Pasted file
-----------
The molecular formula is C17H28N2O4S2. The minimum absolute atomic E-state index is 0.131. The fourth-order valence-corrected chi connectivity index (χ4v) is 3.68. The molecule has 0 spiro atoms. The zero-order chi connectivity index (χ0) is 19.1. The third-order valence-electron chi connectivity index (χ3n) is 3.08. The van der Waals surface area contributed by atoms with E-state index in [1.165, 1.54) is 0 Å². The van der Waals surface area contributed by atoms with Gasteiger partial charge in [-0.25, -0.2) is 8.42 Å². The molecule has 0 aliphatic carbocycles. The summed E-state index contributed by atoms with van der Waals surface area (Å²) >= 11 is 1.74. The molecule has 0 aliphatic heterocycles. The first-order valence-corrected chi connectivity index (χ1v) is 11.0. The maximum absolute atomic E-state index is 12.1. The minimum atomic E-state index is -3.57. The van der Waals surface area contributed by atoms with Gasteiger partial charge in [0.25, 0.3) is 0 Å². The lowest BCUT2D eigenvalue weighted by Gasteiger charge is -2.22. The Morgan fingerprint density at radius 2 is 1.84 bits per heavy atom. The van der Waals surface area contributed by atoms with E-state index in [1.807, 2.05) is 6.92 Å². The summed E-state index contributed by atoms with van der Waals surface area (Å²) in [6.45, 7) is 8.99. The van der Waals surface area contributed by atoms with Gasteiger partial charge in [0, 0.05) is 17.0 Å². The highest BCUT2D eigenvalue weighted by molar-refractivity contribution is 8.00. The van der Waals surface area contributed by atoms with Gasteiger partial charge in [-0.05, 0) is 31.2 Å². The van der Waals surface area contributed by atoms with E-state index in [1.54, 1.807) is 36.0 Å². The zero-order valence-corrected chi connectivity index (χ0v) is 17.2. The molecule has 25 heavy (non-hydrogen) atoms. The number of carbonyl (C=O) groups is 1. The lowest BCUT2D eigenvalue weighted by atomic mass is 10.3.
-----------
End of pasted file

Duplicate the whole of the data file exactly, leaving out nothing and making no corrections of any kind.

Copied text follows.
The molecular formula is C17H28N2O4S2. The minimum absolute atomic E-state index is 0.131. The fourth-order valence-corrected chi connectivity index (χ4v) is 3.68. The molecule has 0 spiro atoms. The zero-order chi connectivity index (χ0) is 19.1. The third-order valence-electron chi connectivity index (χ3n) is 3.08. The van der Waals surface area contributed by atoms with E-state index in [1.165, 1.54) is 0 Å². The van der Waals surface area contributed by atoms with Gasteiger partial charge in [-0.25, -0.2) is 8.42 Å². The molecule has 0 aliphatic carbocycles. The summed E-state index contributed by atoms with van der Waals surface area (Å²) >= 11 is 1.74. The molecule has 0 aliphatic heterocycles. The first-order valence-corrected chi connectivity index (χ1v) is 11.0. The maximum absolute atomic E-state index is 12.1. The minimum atomic E-state index is -3.57. The van der Waals surface area contributed by atoms with Gasteiger partial charge in [0.25, 0.3) is 0 Å². The lowest BCUT2D eigenvalue weighted by Gasteiger charge is -2.22. The Morgan fingerprint density at radius 2 is 1.84 bits per heavy atom. The van der Waals surface area contributed by atoms with E-state index in [1.807, 2.05) is 6.92 Å². The summed E-state index contributed by atoms with van der Waals surface area (Å²) in [6.45, 7) is 8.99. The van der Waals surface area contributed by atoms with Gasteiger partial charge in [0, 0.05) is 17.0 Å². The highest BCUT2D eigenvalue weighted by molar-refractivity contribution is 8.00. The van der Waals surface area contributed by atoms with Gasteiger partial charge in [-0.05, 0) is 31.2 Å². The van der Waals surface area contributed by atoms with E-state index in [1.54, 1.807) is 36.0 Å². The zero-order valence-corrected chi connectivity index (χ0v) is 17.2. The molecule has 25 heavy (non-hydrogen) atoms. The number of carbonyl (C=O) groups is 1. The lowest BCUT2D eigenvalue weighted by atomic mass is 10.3.